Tag Archives: Italy

Food is Meant to be Enjoyed: Parenting Without Borders, Part 3

It’s been almost five months since I wrote a post in this series. In fact, I looked back at the first three posts in this series and noticed that there was a rather large lag between some of the posts (Intro to Part 1 = 3+ months; Part 1 to Part 2 = ~1 month; Part 2 to Part 3 = ~5 months). I wonder if we can consider this some kind of metaphor for how it can be with parents who try to cross some things off their to do list. Anyway, my hope is that I’ll be able to post a few more parts of this series in the next month and a bit. Let’s have a quick refresher on the first three parts.

In the Introduction, we broached the idea that the way other cultures parent might be more “right” than the way that the culture in North America parents, as discussed in the book Parenting Without Borders. In Part 1, we looked at some of the different cultural thoughts around sleep. There was also that stunning example of how it’s normal for babies in Scandinavia to be found taking a nap on the terrace in the dead of winter! In Part 2, we explored “stuff” and how having more of it might not be best for our children. In Chapter 3, we’ll take a closer look at the different ways that children around the world eat.

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One of the first things that struck me about this chapter was the aspect of neuromarketing. I’ve written about this in the past. From the book:

Food manufacturers spend enormous amounts of money to market their product to even the youngest eaters. The labels are brightly colored and appealing, and the foods are advertised directly to children on TV and the Internet. Supermarkets often put these kid-friendly foods at a child’s eye level so a child will be more likely to take them off the shelves and put them in the grocery cart when a parent’s back is turned.

Somehow, this seems… wrong. I totally understand the idea of free choice, free markets, and all that it encompasses, but is it really in our collective best interest to be pumping our kids full of sugar? More importantly, is it really in our collective best interest to allow an industry to surreptitiously convince our children that the foods they should be eating are found in the dry good aisle, rather than the produce section? Again, I totally understand that some folks are adamant about letting the ‘market’ correct failures, but it seems to me that in certain areas (healthcare being another one), there should be a bit more regulatory oversight.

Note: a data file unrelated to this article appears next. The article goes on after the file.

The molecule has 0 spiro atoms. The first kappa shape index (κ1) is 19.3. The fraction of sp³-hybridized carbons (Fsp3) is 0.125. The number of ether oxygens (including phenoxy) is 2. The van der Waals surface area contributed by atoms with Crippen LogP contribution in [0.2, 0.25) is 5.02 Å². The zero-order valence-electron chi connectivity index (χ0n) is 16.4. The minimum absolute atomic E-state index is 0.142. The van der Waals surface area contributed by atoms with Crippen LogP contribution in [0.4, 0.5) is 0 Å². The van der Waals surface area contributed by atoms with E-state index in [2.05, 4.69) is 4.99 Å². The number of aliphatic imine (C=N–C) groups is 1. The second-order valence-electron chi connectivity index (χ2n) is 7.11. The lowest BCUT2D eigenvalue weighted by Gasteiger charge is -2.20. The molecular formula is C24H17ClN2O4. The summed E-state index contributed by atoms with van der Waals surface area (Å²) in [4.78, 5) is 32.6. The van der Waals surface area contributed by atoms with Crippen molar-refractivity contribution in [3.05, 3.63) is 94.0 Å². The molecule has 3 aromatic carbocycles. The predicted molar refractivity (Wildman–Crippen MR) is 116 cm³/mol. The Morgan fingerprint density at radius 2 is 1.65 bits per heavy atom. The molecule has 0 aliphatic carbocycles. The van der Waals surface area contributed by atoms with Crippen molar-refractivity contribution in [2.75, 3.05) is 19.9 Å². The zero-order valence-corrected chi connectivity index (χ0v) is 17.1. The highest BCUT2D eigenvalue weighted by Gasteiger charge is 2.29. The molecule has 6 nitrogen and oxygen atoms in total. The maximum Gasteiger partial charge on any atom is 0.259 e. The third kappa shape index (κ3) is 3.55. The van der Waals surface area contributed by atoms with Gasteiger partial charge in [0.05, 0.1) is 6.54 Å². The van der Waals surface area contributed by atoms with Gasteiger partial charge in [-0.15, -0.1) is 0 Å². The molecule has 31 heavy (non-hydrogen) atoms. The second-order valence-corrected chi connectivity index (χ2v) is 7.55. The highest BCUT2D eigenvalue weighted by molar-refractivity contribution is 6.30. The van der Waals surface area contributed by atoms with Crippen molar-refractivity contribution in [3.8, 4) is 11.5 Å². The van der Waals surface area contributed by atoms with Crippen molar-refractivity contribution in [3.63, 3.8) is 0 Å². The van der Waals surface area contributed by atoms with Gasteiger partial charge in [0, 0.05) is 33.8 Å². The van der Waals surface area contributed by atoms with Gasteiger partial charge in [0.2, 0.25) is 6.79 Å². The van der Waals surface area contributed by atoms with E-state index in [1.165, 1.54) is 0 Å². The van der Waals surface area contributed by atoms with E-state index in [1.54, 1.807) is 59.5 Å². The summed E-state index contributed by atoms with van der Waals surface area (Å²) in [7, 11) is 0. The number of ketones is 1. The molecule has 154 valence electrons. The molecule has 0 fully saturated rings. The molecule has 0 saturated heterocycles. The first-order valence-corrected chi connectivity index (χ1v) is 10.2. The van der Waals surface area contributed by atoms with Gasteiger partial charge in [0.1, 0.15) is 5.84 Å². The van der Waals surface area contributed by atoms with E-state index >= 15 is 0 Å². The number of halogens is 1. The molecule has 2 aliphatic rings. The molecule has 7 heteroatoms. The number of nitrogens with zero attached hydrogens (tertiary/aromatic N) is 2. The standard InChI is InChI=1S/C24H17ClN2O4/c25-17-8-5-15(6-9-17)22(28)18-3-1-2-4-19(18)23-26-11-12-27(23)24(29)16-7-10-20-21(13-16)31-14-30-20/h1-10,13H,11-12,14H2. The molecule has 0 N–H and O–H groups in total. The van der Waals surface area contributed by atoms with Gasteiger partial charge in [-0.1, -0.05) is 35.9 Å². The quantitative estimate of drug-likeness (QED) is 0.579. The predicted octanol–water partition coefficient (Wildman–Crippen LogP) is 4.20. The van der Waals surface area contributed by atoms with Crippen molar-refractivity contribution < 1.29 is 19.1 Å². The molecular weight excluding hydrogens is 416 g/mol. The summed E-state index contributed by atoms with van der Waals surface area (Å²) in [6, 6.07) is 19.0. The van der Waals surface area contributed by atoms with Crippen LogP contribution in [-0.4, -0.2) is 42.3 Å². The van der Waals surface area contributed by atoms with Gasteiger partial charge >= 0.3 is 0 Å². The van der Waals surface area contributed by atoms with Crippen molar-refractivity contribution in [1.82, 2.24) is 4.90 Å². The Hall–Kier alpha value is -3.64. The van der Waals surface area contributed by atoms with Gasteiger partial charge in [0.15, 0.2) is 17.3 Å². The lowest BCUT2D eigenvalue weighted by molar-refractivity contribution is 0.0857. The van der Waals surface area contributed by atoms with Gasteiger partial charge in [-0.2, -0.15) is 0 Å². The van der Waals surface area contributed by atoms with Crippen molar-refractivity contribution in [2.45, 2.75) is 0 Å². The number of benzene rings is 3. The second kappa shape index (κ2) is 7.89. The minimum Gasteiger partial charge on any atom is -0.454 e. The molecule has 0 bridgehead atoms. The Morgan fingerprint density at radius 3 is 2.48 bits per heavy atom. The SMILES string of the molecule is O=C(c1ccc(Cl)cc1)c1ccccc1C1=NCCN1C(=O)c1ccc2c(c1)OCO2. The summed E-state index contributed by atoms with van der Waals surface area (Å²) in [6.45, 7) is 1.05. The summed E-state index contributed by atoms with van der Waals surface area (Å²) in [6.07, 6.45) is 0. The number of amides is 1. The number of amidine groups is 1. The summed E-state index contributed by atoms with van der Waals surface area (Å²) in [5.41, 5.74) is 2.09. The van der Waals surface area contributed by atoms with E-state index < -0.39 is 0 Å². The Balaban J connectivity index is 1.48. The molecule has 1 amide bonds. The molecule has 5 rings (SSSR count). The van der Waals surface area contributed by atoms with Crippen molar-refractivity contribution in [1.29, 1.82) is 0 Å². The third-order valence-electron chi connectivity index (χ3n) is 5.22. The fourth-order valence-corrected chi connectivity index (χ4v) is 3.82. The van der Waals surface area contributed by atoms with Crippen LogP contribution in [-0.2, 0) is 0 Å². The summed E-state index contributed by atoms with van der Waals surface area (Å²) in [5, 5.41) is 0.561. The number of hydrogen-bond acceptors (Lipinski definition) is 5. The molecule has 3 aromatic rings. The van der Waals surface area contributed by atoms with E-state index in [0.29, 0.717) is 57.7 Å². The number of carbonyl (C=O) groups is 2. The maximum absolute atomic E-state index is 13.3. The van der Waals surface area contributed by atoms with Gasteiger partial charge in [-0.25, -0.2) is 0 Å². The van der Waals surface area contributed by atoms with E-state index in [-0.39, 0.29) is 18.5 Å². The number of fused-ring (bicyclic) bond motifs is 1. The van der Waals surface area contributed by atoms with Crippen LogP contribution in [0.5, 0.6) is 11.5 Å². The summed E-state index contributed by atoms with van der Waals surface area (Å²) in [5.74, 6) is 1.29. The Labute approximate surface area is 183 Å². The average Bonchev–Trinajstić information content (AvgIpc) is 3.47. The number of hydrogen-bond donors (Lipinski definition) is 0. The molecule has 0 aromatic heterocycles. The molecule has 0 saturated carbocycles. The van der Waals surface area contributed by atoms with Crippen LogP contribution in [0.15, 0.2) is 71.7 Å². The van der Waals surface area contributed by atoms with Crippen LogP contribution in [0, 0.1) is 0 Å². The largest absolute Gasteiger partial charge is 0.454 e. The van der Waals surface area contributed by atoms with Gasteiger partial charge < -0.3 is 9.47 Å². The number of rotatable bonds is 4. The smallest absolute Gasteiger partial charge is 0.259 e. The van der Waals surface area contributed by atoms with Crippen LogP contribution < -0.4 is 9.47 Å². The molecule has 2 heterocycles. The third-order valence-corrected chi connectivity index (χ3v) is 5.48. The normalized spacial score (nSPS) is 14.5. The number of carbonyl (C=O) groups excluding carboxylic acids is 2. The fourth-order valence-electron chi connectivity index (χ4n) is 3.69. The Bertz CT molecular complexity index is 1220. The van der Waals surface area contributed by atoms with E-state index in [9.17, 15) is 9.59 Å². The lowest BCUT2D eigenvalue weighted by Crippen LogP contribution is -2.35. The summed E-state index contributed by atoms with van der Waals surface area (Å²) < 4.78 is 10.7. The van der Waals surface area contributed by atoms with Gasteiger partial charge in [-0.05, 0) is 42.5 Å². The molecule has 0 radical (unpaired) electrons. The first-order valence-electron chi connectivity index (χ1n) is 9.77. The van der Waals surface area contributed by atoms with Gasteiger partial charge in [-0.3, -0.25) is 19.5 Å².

On that note, I a little while back, I had what I thought was an interesting idea that incorporate some of the principles of Nudge:

The idea: a marketing campaign in which we tell people that, when they get unhealthy, their spouse or their kids will have to pay for it.

Circling back to the chapter, here’s another bit that I found startling:

It’s not just what kids eat, but how much. In the past thirty years, portion sizes have grown astronomically: a cookie today is 700 percent bigger than it was in the 1970s.

Seven hundred percent! That’s incredible. And that reminds me of one of the anecdotes I talked about when I wrote about how I stopped eating dessert:

There’s a story that I remember being told about Kate Hudson. I tried to find it just now, but Hudson recently mentioned something about a story in France that has similar keywords to the search I ran and so I’m not able to find it. It may or may not be true, but let’s just say that it is. When Hudson was young, her mother (Goldie Hawn), taught her an important lesson when it came to dessert: only take one bite. That is, when you’re served a piece of pie or a piece of cake, it’s not necessary to eat the entire piece. Instead, just take one bite of the dessert to “enjoy” the taste of the dessert and let that be it.

Can you imagine a sugar-starved kid only having one bite of their cake and leaving the rest? The stereotypical child that I’m imagining — of course — couldn’t do that, but I wonder if we move back to smaller portions (and smaller plates!) and teach our little ones about the importance of moderation, might this venture be a bit easier?

Before we close out this post, I wanted to share a couple of bits from the chapter about how food socialization of children in other parts of the world. In Japan, for instance, food is part of the education system. In the earlier grades, kids are learning about all the different uses for soybeans and by the time their in middle school, they’re already learning the basics of how to cook. I think most folks know that the school calendar is different in Japan (longer school days and longer school year), which allows for time for other learning. Rather than strictly focusing on academic instruction, Japanese students receive an education fit for the ‘whole’ of the person.